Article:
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Dunnottar Castle

Cliff Fort

<b>Dunnottar Castle</b>Posted by GLADMANImage © Robert Gladstone
Nearest Town:Stonehaven (3km NNW)
OS Ref (GB):   NO881839 / Sheet: 45
Latitude:56° 56' 46.39" N
Longitude:   2° 11' 44.26" W

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<b>Dunnottar Castle</b>Posted by GLADMAN <b>Dunnottar Castle</b>Posted by GLADMAN <b>Dunnottar Castle</b>Posted by GLADMAN <b>Dunnottar Castle</b>Posted by postman

Fieldnotes

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Oh Dunnottar... the 'slope fort' (from the Gaelic 'Dun' [fort] and Fothair [slope]). At first sight the gaunt castle ruins, seeming almost to sprout from the living rock upon which they stand (between Castle Haven and Old Hall Bay, just to the south of Stonehaven), promise an interlude from the intensity of hunting the many RSC's in the area. A few hours by the sea to regain some perspective, perhaps? But then the sheer importance of this site, not only to Scottish history, but to the prehistory of this magical land becomes apparent to the interested traveller.

First, the history - the castle was established in the 14th Century, the walls no doubt incorporating elements of the preceding Pictish fort which once stood on the site, and must have been pretty well impregnable before the advent of heavy artillery. Wallace invested it, ditto Cromwellian forces between September 1651 and May 1652. It was during the latter siege that a Mrs Grainger, wife of Kinneff's minister, managed to blag herself an exit and spirit away the Scottish crown hidden in her dress. One assumes she was a somewhat hefty lass... as Private Fraser out of Dad's Army would say, 'wi' nice, firm thighs...'. But I digress.

For me, however, it is the natural defences of Dunnottar, the great crag jutting out into the sea, which make a visit here a must to all those with a passion for the past, a past which, if understood, can perhaps guide the modern Scotland towards a more balanced and confident future. Much has been written about Scots gaelic culture... not all of it to the nation's benefit, in my opinion (the ludicrous Braveheart, anyone?)... coinciding with devolution and the roaring success of the Tiger economy across the Irish Sea before the recent crash. Comparatively little has been written about the people who once inhabited Dunnottar in prehistory, a people who have arguably - to use a modern term - been retrospectively 'photoshopped' out of Scotland's story. The Picts.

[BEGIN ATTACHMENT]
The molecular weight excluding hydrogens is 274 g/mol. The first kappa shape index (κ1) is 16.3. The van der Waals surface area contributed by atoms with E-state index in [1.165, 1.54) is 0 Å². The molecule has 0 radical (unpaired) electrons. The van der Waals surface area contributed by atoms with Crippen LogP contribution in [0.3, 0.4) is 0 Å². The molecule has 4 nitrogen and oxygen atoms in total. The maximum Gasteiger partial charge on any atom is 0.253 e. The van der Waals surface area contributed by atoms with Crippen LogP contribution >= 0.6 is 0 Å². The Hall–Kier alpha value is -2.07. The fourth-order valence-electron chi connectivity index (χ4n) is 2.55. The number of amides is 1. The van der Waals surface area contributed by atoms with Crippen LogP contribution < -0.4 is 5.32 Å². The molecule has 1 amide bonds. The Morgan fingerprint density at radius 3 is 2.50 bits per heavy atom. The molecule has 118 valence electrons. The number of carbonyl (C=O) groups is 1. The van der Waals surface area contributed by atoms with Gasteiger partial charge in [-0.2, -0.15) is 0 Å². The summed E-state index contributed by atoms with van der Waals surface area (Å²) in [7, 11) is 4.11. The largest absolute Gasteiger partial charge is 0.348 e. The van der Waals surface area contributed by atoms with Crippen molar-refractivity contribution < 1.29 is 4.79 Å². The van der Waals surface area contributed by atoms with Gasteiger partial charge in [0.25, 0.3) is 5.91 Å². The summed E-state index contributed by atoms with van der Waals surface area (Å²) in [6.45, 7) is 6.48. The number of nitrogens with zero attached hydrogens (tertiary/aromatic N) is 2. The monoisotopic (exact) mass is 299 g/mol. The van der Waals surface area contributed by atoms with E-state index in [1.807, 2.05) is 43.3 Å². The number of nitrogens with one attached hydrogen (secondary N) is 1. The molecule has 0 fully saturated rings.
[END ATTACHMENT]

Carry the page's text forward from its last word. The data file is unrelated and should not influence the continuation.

So who were the Picts, these people who apparently scared the living daylights out of many a Roman legionnary, yet carved exquisite stones? Theres's apparently not an awful lot to go on. However legend has it Dunnottar was chosen by the Picts due to it's association with 'The Green Lady', no doubt some reference to a Mother Goddess?. Climb upon its rock, with the seagulls a'wheeling around your head in a cacophony of noise and I've no doubt you'll understand what they meant. Well, at least a little.....

Like Dunluce upon the Antrim coast, the castle here is almost an irrelevance compared with the rawness of nature at this site. If you're after a starting point to gauge the spirit of the Picts I'd argue here is as good a place to start as any....
GLADMAN Posted by GLADMAN
8th February 2010ce
Edited 10th February 2013ce

Links

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Dunnottar Castle Website


An official website with details of opening times, plus history of this marvellous site.
GLADMAN Posted by GLADMAN
8th February 2010ce